Chole Island, in the Mafia Island Marine Reserve in southern Tanzania, lies about 200km south of Dar-es-Salaam, in one of the least developed parts of a poor country
“It is our hope to exist in peace and understanding with those visitors who reach Chole. And when you leave to return to your homes, we will take it as a sign of gratitude if you say that you have been welcomed here with warm hospitality - and indeed we will endeavour to welcome you in such a way.”
The late Mzee Suleimani Bacha, formerly Chairman of Chole Village Council
Since the 1990s the Chole Project, which has its origins in a partnership between Chole's community and Chole Mjini Lodge (owned by Anne and Jean de Villers), has flourished to become an example of open ended social development which may be a model that could be adopted by other isolated African communities. The focus on long term development empowers the local community to shape its own self sufficient future, rather than imposing solutions from outside.
The Chole Mjini Trust Fund supports the Chole Project though the Harambee Committee, a body on Chole which represents multiple stakeholders, by funding priorities that the community itself sets. The relationship between the Trust and the community is unusual; most efforts to assist Africa tend to be prescriptive, with donors specifying how funds should be spent. The Chole Project is different. The Harambee Committee develops a spending plan each year reflecting the community's own priorities, which the Trust then reviews solely to determine if they can be afforded (they never can; there is always a re-plan, carried out by the community itself!) and that they conform with UK Charity Law. Funds are then transferred to a nominated, carefully controlled bank account for the community to draw upon as needed. At the end of each year an audit is carried out by an auditor visiting from Dar es Salaam.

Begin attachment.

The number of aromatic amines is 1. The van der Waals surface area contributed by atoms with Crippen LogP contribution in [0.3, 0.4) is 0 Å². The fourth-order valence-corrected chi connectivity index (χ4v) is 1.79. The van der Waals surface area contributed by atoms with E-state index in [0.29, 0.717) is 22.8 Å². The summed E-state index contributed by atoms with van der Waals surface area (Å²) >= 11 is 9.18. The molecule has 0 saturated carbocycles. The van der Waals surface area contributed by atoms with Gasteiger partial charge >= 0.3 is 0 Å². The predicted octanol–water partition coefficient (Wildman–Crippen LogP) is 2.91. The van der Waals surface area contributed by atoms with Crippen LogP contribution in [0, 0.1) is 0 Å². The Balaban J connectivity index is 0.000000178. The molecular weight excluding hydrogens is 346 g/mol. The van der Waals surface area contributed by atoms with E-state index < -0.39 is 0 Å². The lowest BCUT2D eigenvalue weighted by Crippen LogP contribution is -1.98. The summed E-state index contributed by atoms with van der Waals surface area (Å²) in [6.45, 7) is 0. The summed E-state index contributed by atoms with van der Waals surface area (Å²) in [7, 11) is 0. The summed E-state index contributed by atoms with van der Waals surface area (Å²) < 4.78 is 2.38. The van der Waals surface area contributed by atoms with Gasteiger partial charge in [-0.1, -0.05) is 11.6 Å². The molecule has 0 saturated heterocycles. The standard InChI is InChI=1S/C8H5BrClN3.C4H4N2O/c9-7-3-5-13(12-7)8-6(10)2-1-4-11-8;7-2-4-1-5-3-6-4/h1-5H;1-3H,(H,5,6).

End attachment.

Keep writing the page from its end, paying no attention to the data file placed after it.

This empowerment of the community gives the Chole Project its holistic approach. The community's principal focus at present is academic education, but healthcare, the empowerment of women, regard for local history, culture and the environment and long term sustainability are all part of the Project,and it is likely that in the near future the community will seek to expand education to include vocational training (see The Chole Project).
THE SUCCESS STORY: by the mid 1990s only one child from Chole had ever progressed beyond Form IV in formal secondary school, only one adult on the island was in full time employment - and there was only one bicycle on Chole. During 2011 67 children were awarded secondary school bursaries (including 27 girls) and a further 4 were supported either at university or studying for a diploma in college, and scores of adults are now in employment. In 2012 8 are going to university or college. And bicycles are ubiquitous!
THE CHOLE PROJECT WILL HAVE FINALLY SUCCEEDED WHEN THE TRUST IS NO LONGER REQUIRED